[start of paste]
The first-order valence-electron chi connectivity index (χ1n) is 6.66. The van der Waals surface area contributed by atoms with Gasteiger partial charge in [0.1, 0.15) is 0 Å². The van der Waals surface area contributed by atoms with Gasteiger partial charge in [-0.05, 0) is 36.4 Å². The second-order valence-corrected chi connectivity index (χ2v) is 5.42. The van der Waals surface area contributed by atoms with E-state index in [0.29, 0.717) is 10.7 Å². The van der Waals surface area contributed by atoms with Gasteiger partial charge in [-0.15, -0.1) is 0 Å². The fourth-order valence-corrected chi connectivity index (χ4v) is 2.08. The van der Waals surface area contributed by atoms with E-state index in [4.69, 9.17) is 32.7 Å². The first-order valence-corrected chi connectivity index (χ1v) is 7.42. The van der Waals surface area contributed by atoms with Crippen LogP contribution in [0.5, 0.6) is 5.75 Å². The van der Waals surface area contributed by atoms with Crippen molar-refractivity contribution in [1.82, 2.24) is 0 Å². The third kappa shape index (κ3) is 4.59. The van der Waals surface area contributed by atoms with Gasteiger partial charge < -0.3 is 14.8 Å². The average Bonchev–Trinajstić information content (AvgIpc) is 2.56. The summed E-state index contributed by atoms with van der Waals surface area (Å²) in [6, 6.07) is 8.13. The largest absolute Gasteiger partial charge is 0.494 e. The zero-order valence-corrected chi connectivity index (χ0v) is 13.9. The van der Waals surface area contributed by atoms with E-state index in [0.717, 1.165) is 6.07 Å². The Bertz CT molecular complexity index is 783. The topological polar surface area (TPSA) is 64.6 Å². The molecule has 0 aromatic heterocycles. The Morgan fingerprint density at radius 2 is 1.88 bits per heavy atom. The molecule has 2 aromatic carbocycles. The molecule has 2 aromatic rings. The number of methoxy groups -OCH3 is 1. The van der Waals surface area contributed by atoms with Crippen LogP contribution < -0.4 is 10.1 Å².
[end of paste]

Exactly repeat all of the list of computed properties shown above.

The first-order valence-electron chi connectivity index (χ1n) is 6.66. The van der Waals surface area contributed by atoms with Gasteiger partial charge in [0.1, 0.15) is 0 Å². The van der Waals surface area contributed by atoms with Gasteiger partial charge in [-0.05, 0) is 36.4 Å². The second-order valence-corrected chi connectivity index (χ2v) is 5.42. The van der Waals surface area contributed by atoms with E-state index in [0.29, 0.717) is 10.7 Å². The van der Waals surface area contributed by atoms with Gasteiger partial charge in [-0.15, -0.1) is 0 Å². The fourth-order valence-corrected chi connectivity index (χ4v) is 2.08. The van der Waals surface area contributed by atoms with E-state index in [4.69, 9.17) is 32.7 Å². The first-order valence-corrected chi connectivity index (χ1v) is 7.42. The van der Waals surface area contributed by atoms with Crippen LogP contribution in [0.5, 0.6) is 5.75 Å². The van der Waals surface area contributed by atoms with Crippen molar-refractivity contribution in [1.82, 2.24) is 0 Å². The third kappa shape index (κ3) is 4.59. The van der Waals surface area contributed by atoms with Gasteiger partial charge < -0.3 is 14.8 Å². The average Bonchev–Trinajstić information content (AvgIpc) is 2.56. The summed E-state index contributed by atoms with van der Waals surface area (Å²) in [6, 6.07) is 8.13. The largest absolute Gasteiger partial charge is 0.494 e. The zero-order valence-corrected chi connectivity index (χ0v) is 13.9. The van der Waals surface area contributed by atoms with E-state index in [0.717, 1.165) is 6.07 Å². The Bertz CT molecular complexity index is 783. The topological polar surface area (TPSA) is 64.6 Å². The molecule has 0 aromatic heterocycles. The Morgan fingerprint density at radius 2 is 1.88 bits per heavy atom. The molecule has 2 aromatic carbocycles. The molecule has 2 aromatic rings. The number of methoxy groups -OCH3 is 1. The van der Waals surface area contributed by atoms with Crippen LogP contribution < -0.4 is 10.1 Å².